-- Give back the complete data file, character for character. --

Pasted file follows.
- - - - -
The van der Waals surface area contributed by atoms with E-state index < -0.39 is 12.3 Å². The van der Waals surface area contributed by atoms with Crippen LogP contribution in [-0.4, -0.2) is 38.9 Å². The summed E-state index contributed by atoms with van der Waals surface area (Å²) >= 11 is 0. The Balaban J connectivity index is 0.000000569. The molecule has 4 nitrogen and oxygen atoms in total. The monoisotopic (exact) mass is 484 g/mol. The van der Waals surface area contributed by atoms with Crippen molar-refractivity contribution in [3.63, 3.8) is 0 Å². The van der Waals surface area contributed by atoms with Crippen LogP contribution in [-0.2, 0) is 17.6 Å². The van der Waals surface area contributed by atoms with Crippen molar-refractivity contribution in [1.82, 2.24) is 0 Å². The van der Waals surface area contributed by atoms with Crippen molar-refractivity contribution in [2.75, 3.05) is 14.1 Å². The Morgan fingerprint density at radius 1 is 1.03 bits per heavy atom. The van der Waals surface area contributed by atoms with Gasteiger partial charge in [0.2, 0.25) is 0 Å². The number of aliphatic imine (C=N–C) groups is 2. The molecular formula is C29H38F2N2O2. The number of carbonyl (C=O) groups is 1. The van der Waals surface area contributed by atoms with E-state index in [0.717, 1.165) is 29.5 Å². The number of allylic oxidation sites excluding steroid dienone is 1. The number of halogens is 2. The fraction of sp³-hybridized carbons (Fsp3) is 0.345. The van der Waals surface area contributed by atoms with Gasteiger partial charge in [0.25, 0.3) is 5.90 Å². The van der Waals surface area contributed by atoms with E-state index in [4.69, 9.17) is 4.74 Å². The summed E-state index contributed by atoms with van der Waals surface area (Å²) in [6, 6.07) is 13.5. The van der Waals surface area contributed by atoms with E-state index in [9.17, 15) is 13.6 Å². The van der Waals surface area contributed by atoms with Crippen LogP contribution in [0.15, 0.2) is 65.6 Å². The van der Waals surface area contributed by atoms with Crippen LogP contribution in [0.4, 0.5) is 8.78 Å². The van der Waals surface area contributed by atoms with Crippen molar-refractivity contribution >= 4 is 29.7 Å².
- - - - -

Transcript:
The van der Waals surface area contributed by atoms with E-state index < -0.39 is 12.3 Å². The van der Waals surface area contributed by atoms with Crippen LogP contribution in [-0.4, -0.2) is 38.9 Å². The summed E-state index contributed by atoms with van der Waals surface area (Å²) >= 11 is 0. The Balaban J connectivity index is 0.000000569. The molecule has 4 nitrogen and oxygen atoms in total. The monoisotopic (exact) mass is 484 g/mol. The van der Waals surface area contributed by atoms with Crippen molar-refractivity contribution in [3.63, 3.8) is 0 Å². The van der Waals surface area contributed by atoms with Crippen LogP contribution in [-0.2, 0) is 17.6 Å². The van der Waals surface area contributed by atoms with Crippen molar-refractivity contribution in [1.82, 2.24) is 0 Å². The van der Waals surface area contributed by atoms with Crippen molar-refractivity contribution in [2.75, 3.05) is 14.1 Å². The Morgan fingerprint density at radius 1 is 1.03 bits per heavy atom. The van der Waals surface area contributed by atoms with Gasteiger partial charge in [0.2, 0.25) is 0 Å². The number of aliphatic imine (C=N–C) groups is 2. The molecular formula is C29H38F2N2O2. The number of carbonyl (C=O) groups is 1. The van der Waals surface area contributed by atoms with E-state index in [0.717, 1.165) is 29.5 Å². The number of allylic oxidation sites excluding steroid dienone is 1. The number of halogens is 2. The fraction of sp³-hybridized carbons (Fsp3) is 0.345. The van der Waals surface area contributed by atoms with Gasteiger partial charge in [0.25, 0.3) is 5.90 Å². The van der Waals surface area contributed by atoms with E-state index in [4.69, 9.17) is 4.74 Å². The summed E-state index contributed by atoms with van der Waals surface area (Å²) in [6, 6.07) is 13.5. The van der Waals surface area contributed by atoms with E-state index in [9.17, 15) is 13.6 Å². The van der Waals surface area contributed by atoms with Crippen LogP contribution in [0.15, 0.2) is 65.6 Å². The van der Waals surface area contributed by atoms with Crippen LogP contribution in [0.4, 0.5) is 8.78 Å². The van der Waals surface area contributed by atoms with Crippen molar-refractivity contribution >= 4 is 29.7 Å².